So when we came across a blurb in an issue of Better Homes and Gardens that suggested making magazine holders out of cereal boxes, I knew I was going to have to try it. But whereas they left the boxes undecorated aside from a label on the side, I decided to kick things up a notch and cover mine with wrapping paper.
Here's what I wound up with:
Have I not mentioned my
Anyway... This was all well and good for holding my magazines, but what I still had a whole stack of folders full of patterns and tutorials and such. I had some more cereal boxes, but alas, none of them was quite wide enough to accommodate the folders. But we happened to have another box lying around that was just the right size, so I decided to just adapt the method to make a slightly bigger box. And while I was at it, I figured I'd document the process and write up a tutorial for all my dear bloggy friends.
So, enough rambling. Let's get started, shall we?
Here's what you'll need:
- A box of some sort. Doesn't really matter what kind, so long as it's big enough to hold whatever you want to store in it.
- Scissors or utility knife, craft knife, x-acto, etc. I used the utility knife because the cardboard was rather thick. And also, I just suck and scissors.
- Sharpie (or other writing utensil to mark your cutting lines on the box)
- Wrapping paper (or whatever you wish to cover your box with; I just used wrapping paper because it was big enough that I could cover the box and only have one visible seam)
Using your preferred tool, cut the flaps off the top of your box. If you're like me and you can't cut a straight line to save your life, don't worry. Most of this top portion is going to get cut away later anyway.
Step 2: Measure and Mark
Grab your ruler and sharpie and measure up 4.5" from the bottom of your box. Make a mark at this point. Then, measure 3" in from the other side and make a mark at the top of your box. Now connect the dots. This is the line you'll be cutting along later.
But first, to make your life a little easier, flip your box over and repeat this process on the other side. And, if you'd like, draw a line on the end connecting the two bottom points.
Step 3: Cut
Cut along the lines you just marked using whatever tool your prefer. I used my utility knife and ruler to get nice, straight lines, but scissors will get the job done too.
Step 4: Get Wrappin'
If you're familiar with gift wrapping, you can probably figure this out on you're own. But just in case you're not, let's take this step by step...
First off, you're going to need a rather large, fairly flat surface. The floor is probably best, but I used the bed because it was there. Roll out your wrapping paper and place your box near the edge. Fold up the edge so that it partly covers the end of the box and tape it in place (I didn't do this, as you can see in the picture above, and I ran into a minor problem later--learn from my mistake).
Now, grab the roll of paper and bring it over the front of the box. You need to get a general idea of where to cut your paper so that you'll have enough for the edges to overlap, so find that point and make a crease (or mark as you please), then cut your paper at that point.
Tape the newly cut edge in place and your box should now have a nice, if somewhat oversized, paper belt. Like so:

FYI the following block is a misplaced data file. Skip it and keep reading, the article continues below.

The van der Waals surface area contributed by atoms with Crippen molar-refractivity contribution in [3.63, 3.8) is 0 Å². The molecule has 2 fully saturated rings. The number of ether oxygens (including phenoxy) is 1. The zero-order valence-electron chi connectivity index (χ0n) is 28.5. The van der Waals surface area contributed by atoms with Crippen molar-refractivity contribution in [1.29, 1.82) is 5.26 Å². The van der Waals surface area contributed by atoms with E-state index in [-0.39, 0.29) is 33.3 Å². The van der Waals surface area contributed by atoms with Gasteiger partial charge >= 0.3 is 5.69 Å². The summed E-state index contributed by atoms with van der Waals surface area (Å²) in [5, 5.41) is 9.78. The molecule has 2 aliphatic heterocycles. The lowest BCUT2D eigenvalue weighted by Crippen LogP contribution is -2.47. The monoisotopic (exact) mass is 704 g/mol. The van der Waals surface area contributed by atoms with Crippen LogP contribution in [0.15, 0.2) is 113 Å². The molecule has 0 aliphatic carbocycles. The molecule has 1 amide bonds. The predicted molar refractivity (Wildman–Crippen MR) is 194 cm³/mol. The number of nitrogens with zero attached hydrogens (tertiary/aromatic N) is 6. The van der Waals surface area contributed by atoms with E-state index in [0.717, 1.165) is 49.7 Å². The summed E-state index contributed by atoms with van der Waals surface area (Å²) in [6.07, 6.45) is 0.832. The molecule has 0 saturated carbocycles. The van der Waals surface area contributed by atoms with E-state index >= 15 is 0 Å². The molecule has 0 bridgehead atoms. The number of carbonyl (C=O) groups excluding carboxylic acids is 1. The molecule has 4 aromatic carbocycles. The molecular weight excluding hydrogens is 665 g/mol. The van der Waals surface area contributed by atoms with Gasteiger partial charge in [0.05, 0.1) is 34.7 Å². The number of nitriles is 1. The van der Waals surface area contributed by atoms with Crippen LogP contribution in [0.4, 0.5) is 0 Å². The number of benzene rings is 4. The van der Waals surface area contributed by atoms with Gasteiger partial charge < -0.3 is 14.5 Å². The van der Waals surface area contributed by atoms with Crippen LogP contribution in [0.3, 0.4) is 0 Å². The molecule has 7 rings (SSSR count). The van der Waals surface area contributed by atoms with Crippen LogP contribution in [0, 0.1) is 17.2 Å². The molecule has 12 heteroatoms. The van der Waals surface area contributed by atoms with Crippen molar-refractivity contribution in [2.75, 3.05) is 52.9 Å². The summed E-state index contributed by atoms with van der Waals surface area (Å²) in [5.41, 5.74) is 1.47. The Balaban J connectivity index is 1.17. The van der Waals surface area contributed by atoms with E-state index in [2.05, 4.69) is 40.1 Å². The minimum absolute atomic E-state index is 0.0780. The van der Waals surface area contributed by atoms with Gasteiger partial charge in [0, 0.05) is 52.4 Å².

If you look closely at the right side, you'll notice there's a gap between the edges. That's the issue I mentioned earlier. I flubbed my guesstimating because I didn't tape the first edge to keep it from shifting. If this happens to you, don't panic. It's a pretty easy fix. But we'll talk about that later. On with the wrapping...
Next we're gonna deal with the bottom. But first thing's first. There is probably way more paper there than you're gonna need, so go ahead and trim it off. Ideally you should have have about 3 inches or so to work with.
Now comes the part that's tricky to explain... You need to push in the sides, so that they're flat against the bottom of the box and a sort of triangular flap is formed, like so:
When you push the sides in, this is the way the paper will naturally want to fold, so just go with it. Crease those folds and smooth things out.
Now repeat the process to form a flap on the top. Like this:
Now that you have your two flaps, you need to tape 'em down. It doesn't really matter which way, but I personally find it easier to tape the bottom flap to the box first, and then folds down the top flap and tape it in place. Either way, you want to make sure to pull the paper tight against the box, so it's wrapped nice and snug.
Again, you'll notice the gap left from my earlier goof. Not a big deal here, obviously, 'cuz it's on the bottom.
Pretty easy, huh? Well, wrapping the rest of the box is even easier. You'll wanna have your scissors handy, because you'll be doing a lot of trimming and cutting.
I started with the short end, but you can start wherever. Basically, all you need to do is trim the section your working with down to a manageable size, locate the nearest corner, and cut straight down until you meet it, so you're left with a flap, like this:
Then just fold down the flap and tape it to the inside of the box. Now work your way around the rest of the box in the same manner--cut straight down at the corners, fold over the flap, tape it to the inside. Simple.
You may notice at the corners, unless you're cutting is totally perfect, that the paper tears just a bit. You can place a small piece of tape at the corners to neaten things up and give them a bit of reinforcement, if you wish, but it's not strictly necessary.
Once you're done with all your cutting and taping, you'll have something like this:
It's taped on the inside, bottom, and right at the corners, so it's barely even noticeable.
And there you have it! A simple, creative way to put those old boxes to good use and get things organized. I hope you enjoyed this tutorial, and if you have any questions, just leave me a comment. :)